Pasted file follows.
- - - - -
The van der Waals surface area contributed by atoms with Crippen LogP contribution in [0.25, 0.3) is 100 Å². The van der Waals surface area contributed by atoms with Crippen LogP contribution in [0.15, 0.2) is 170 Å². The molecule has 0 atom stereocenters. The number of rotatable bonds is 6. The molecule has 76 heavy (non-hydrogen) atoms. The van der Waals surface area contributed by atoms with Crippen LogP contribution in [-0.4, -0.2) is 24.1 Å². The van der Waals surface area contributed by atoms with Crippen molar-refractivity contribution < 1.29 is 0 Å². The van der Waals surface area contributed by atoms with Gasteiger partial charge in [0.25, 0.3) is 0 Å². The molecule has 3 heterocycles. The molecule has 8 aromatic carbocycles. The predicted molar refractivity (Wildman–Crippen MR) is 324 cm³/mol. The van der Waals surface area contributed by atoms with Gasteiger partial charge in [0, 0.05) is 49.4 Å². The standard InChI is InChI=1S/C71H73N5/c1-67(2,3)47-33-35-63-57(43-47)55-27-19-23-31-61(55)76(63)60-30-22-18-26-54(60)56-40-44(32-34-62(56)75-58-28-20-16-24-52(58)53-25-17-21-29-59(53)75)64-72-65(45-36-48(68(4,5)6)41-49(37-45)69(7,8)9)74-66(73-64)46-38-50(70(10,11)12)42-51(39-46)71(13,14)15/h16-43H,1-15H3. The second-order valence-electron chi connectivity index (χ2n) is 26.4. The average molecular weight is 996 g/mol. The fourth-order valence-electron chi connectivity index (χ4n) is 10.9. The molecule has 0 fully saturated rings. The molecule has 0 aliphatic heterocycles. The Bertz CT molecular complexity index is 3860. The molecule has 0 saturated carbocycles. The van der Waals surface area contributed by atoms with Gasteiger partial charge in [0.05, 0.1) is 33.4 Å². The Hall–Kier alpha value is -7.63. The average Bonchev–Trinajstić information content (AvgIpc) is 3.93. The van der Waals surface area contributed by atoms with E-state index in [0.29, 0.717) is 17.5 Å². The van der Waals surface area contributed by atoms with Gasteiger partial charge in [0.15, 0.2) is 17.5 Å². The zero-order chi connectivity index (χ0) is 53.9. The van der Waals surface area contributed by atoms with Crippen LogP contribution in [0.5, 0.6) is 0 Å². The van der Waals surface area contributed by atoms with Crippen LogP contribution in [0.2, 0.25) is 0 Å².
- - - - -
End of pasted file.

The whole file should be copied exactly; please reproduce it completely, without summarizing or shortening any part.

The van der Waals surface area contributed by atoms with Crippen LogP contribution in [0.25, 0.3) is 100 Å². The van der Waals surface area contributed by atoms with Crippen LogP contribution in [0.15, 0.2) is 170 Å². The molecule has 0 atom stereocenters. The number of rotatable bonds is 6. The molecule has 76 heavy (non-hydrogen) atoms. The van der Waals surface area contributed by atoms with Crippen LogP contribution in [-0.4, -0.2) is 24.1 Å². The van der Waals surface area contributed by atoms with Crippen molar-refractivity contribution < 1.29 is 0 Å². The van der Waals surface area contributed by atoms with Gasteiger partial charge in [0.25, 0.3) is 0 Å². The molecule has 3 heterocycles. The molecule has 8 aromatic carbocycles. The predicted molar refractivity (Wildman–Crippen MR) is 324 cm³/mol. The van der Waals surface area contributed by atoms with Gasteiger partial charge in [0, 0.05) is 49.4 Å². The standard InChI is InChI=1S/C71H73N5/c1-67(2,3)47-33-35-63-57(43-47)55-27-19-23-31-61(55)76(63)60-30-22-18-26-54(60)56-40-44(32-34-62(56)75-58-28-20-16-24-52(58)53-25-17-21-29-59(53)75)64-72-65(45-36-48(68(4,5)6)41-49(37-45)69(7,8)9)74-66(73-64)46-38-50(70(10,11)12)42-51(39-46)71(13,14)15/h16-43H,1-15H3. The second-order valence-electron chi connectivity index (χ2n) is 26.4. The average molecular weight is 996 g/mol. The fourth-order valence-electron chi connectivity index (χ4n) is 10.9. The molecule has 0 fully saturated rings. The molecule has 0 aliphatic heterocycles. The Bertz CT molecular complexity index is 3860. The molecule has 0 saturated carbocycles. The van der Waals surface area contributed by atoms with Gasteiger partial charge in [0.05, 0.1) is 33.4 Å². The Hall–Kier alpha value is -7.63. The average Bonchev–Trinajstić information content (AvgIpc) is 3.93. The van der Waals surface area contributed by atoms with E-state index in [0.29, 0.717) is 17.5 Å². The van der Waals surface area contributed by atoms with Gasteiger partial charge in [0.15, 0.2) is 17.5 Å². The zero-order chi connectivity index (χ0) is 53.9. The van der Waals surface area contributed by atoms with Crippen LogP contribution in [0.5, 0.6) is 0 Å². The van der Waals surface area contributed by atoms with Crippen LogP contribution in [0.2, 0.25) is 0 Å².